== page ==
The current musical trends in the scene were also something that both were keen to comment on. Nick seems to be generally positive about the way things are progressing musically. “You've got your top three labels which would probably be Ram, Hospital and Breakbeat Kaos, and I think there's a whole new sound coming through which is more or less born out of Pendulum, I call it ‘super production’ - a kind of highly polished sound. I actually really like some of that stuff, but I think there's always going to be a kind of cloning of that style which dilutes it a bit. I think the scene is really healthy at the moment though - there is so much great music out there at the moment and a lot of people doing some really interesting stuff”

Doug shares Nick’s optimism for the future: “For me drum & bass is always going to be there. It's evolving all the time, it's changing constantly and although the Pendulum style is dominating the commercial side at the moment it's not always going to be that way. I think drum & bass will go back underground in order to survive, there's always going to be your smaller venues, whatever happens. I'm excited about the way things are going though, for us personally and for the scene in general”

Things certainly are expanding and progressing on a global scale and with their first Nottingham booking under their belts, it’s clear that Doug is enjoying the opportunity to bring the Kubiks and Lomax sound to as many different parts of the country as possible. “It's great to be in Nottingham for the first time and we've played in the Midlands quite a bit over the years; especially around the Birmingham area with events like Breakout – the crowds are always really up for it round here. They appreciate the harder stuff and some of the more aggressive beats but you get a good response to everything really” Nick agrees; “We've played all over the place and it's definitely becoming more of a nationwide and even global thing now. You're always going to have London which is where it's at for the bigger nights but it’s good that there are all kinds of pockets around the country where where they appreciate the more musical stuff. One of the best parts about doing this is getting out there and seeing how different cities enjoy the music”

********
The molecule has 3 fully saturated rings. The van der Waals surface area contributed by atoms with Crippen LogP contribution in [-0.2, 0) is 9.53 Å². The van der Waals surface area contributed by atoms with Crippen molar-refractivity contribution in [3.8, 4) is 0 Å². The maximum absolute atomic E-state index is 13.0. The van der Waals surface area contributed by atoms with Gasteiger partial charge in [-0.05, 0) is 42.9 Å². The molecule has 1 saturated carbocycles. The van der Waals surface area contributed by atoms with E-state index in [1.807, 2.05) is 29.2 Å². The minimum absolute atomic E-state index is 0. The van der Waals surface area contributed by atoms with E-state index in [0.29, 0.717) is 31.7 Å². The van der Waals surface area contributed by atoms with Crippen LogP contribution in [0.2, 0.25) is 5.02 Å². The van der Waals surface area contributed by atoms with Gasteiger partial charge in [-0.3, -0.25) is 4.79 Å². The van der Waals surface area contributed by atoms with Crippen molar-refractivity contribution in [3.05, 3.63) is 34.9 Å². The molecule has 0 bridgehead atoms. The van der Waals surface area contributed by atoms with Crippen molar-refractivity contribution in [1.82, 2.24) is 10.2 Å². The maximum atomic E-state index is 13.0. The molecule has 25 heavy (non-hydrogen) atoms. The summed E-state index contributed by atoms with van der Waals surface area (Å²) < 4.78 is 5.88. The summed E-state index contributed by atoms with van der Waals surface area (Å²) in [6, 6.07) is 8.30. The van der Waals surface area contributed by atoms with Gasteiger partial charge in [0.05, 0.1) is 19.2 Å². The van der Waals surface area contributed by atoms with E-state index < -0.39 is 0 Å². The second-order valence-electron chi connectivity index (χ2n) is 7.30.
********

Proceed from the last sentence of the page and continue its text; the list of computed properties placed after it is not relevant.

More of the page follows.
If their energetic and enthusiastic appearance at Cult is anything to go by, Kubiks and Lomax will be earning rave reviews and packing out venues around the country over coming months. With some seriously big things planned for Rubik Records and a string of major releases lined up for the Summer, the future is certainly looking bright for the Bristol duo.